FAIRFIELD — Parkway Gardens should address the delay in establishing a board for the homeowners association at the 240-unit condominium complex, Superior Court Judge Paul Beeman says.
“I don’t want to just keep treading water,” the judge said Friday in court.
He said having so many owners at the development and no five-member board after nearly a year of a court-appointed receiver “is starting to smell a little fishy.”
Ben McGrew, appointed by the court to manage Parkway Gardens, said as many as four people applied for the board, but two rescinded their applications. Three people are now applicants, he said.
Beeman said to beat the bushes, get two more people and “get it done.”
The next court hearing is Oct. 3 and McGrew will report about the homeowners board.
Attorney Toussaint Bailey, representing the city of Fairfield, said during the court hearing that he understands McGrew’s difficulty in seating a board. McGrew wants a strong board for the homeowners association at Parkway Gardens, Bailey said.
Condominium resident Janice Eaton, who filed the lawsuit that led to the city’s involvement and the court appointing a receiver, said everyone is working hard to get owners of Parkway Gardens units to step up.
Eaton in her legal filing last year had said the homeowners association failed to maintain the required five-member board. Fairfield joined the legal action and stated a year ago that the lack of a board affected the ability to police crime and enforce city codes.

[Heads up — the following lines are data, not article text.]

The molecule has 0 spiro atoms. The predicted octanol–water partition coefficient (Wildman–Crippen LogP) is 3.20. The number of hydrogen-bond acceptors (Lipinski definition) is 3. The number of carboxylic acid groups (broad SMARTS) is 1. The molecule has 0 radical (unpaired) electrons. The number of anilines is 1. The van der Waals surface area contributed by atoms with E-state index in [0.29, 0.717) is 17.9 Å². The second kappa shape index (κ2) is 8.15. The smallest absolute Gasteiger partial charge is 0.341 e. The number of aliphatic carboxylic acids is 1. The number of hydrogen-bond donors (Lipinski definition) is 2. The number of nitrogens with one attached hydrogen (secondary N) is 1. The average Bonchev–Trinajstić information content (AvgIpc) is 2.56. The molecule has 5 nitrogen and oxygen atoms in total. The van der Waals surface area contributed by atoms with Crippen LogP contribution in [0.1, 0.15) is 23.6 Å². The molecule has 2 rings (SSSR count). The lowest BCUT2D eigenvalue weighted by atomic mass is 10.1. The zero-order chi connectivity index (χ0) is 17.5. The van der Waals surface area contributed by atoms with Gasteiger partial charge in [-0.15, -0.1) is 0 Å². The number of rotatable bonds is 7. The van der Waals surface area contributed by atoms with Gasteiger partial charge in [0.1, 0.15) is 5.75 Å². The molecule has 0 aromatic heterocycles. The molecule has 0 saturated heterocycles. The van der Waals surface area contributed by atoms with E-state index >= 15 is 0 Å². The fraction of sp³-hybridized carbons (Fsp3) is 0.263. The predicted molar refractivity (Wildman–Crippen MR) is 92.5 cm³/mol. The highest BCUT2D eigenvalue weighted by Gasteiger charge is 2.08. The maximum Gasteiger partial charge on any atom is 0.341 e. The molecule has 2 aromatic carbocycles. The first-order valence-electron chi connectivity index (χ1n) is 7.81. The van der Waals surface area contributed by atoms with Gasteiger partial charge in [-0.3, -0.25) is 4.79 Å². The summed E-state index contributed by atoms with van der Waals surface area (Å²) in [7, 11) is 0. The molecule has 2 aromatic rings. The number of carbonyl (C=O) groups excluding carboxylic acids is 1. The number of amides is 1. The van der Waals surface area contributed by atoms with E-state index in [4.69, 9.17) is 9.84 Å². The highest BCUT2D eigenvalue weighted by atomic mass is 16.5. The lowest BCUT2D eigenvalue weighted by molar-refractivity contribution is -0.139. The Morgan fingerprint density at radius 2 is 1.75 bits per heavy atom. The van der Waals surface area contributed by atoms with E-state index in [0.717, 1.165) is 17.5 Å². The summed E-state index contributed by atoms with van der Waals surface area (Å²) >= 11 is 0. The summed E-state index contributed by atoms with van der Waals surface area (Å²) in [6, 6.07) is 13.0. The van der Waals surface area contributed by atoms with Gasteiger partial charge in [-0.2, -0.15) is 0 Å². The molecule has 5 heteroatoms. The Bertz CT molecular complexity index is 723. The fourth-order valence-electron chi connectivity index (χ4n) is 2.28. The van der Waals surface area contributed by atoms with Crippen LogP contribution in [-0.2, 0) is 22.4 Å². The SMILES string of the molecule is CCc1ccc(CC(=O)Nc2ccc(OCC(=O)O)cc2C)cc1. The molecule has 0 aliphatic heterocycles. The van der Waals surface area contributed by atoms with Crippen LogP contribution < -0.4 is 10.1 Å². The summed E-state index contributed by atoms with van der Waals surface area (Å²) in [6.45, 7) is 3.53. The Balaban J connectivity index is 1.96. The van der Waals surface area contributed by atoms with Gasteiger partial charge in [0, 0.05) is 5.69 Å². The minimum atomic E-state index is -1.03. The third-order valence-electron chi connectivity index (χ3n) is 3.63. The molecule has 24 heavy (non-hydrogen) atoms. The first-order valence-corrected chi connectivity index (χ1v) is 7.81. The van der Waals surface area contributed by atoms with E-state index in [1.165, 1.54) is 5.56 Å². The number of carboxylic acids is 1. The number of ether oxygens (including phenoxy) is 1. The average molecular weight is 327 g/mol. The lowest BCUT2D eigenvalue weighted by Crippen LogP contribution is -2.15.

Minnie Noble, who lives at the development, thanked McGrew for his hard work and asked that the court return the condominiums back to owners and appoint a board of directors.
“We just can’t continue to pay Mr. McGrew $270 an hour,” Noble said after the court hearing Friday.
“He got us where we are,” Noble said, but added, “He needs to step down.”
The report McGrew submitted to the court for the Friday hearing stated crime at Parkway Gardens “is only a fraction of what was previously documented” and that property values at the Fairfield development have risen substantially.
Fairfield Police Lt. Greg Hurlbut, in a letter included in the court file, wrote, “The data suggests a very healthy outlook for Parkway Gardens at this point with significant reductions in criminal activity and an increase in resident outreach to police.”
Judge Beeman in court referred to an April 13 shooting involving the suspects arrested at Parkway Gardens and pondered whether some people commit crimes and return to the condominiums as a safe haven.
“I don’t want you to think I don’t read the newspaper,” the judge said.
Beeman noted complaints about aggressive enforcement of regulations by a Parkway Gardens resident working under supervision of the court-appointed receiver at Parkway Gardens. Beeman said he understood such rules – involving vehicle towing and notice about noncompliance with homeowners associations regulations – may not have been enforced in recent years.
But the judge added: “We don’t need some vigilante out there thinking he’s John Wayne.”
“The last thing we need is some kind of riot out there,” Beeman said.
The judge also praised Fairfield Police Chief Walt Tibbet, who spoke at the court hearing Friday.
Beeman said he heard Tibbet speak at a Solano County Bar Association event and that the police chief amazed him with insights into crime and its sources.
Reach Ryan McCarthy at 427-6935 or firstname.lastname@example.org.